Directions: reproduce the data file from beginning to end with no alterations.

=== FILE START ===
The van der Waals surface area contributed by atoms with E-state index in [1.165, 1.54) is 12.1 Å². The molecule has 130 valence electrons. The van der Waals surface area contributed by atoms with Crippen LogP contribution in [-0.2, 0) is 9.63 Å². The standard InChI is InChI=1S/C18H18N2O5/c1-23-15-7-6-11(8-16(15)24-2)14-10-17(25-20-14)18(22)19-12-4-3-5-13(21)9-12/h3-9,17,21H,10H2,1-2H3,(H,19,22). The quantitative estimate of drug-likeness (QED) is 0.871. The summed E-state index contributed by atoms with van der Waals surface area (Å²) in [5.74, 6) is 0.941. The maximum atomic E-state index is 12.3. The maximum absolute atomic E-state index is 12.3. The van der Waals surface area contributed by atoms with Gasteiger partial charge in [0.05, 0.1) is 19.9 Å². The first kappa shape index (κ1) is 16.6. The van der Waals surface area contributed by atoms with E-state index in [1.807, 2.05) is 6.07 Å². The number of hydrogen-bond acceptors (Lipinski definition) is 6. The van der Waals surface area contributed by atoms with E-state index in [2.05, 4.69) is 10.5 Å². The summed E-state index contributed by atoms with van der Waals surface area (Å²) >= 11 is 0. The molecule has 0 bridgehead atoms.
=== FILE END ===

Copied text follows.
The van der Waals surface area contributed by atoms with E-state index in [1.165, 1.54) is 12.1 Å². The molecule has 130 valence electrons. The van der Waals surface area contributed by atoms with Crippen LogP contribution in [-0.2, 0) is 9.63 Å². The standard InChI is InChI=1S/C18H18N2O5/c1-23-15-7-6-11(8-16(15)24-2)14-10-17(25-20-14)18(22)19-12-4-3-5-13(21)9-12/h3-9,17,21H,10H2,1-2H3,(H,19,22). The quantitative estimate of drug-likeness (QED) is 0.871. The summed E-state index contributed by atoms with van der Waals surface area (Å²) in [5.74, 6) is 0.941. The maximum atomic E-state index is 12.3. The maximum absolute atomic E-state index is 12.3. The van der Waals surface area contributed by atoms with Gasteiger partial charge in [0.05, 0.1) is 19.9 Å². The first kappa shape index (κ1) is 16.6. The van der Waals surface area contributed by atoms with E-state index in [1.807, 2.05) is 6.07 Å². The number of hydrogen-bond acceptors (Lipinski definition) is 6. The van der Waals surface area contributed by atoms with E-state index in [2.05, 4.69) is 10.5 Å². The summed E-state index contributed by atoms with van der Waals surface area (Å²) >= 11 is 0. The molecule has 0 bridgehead atoms.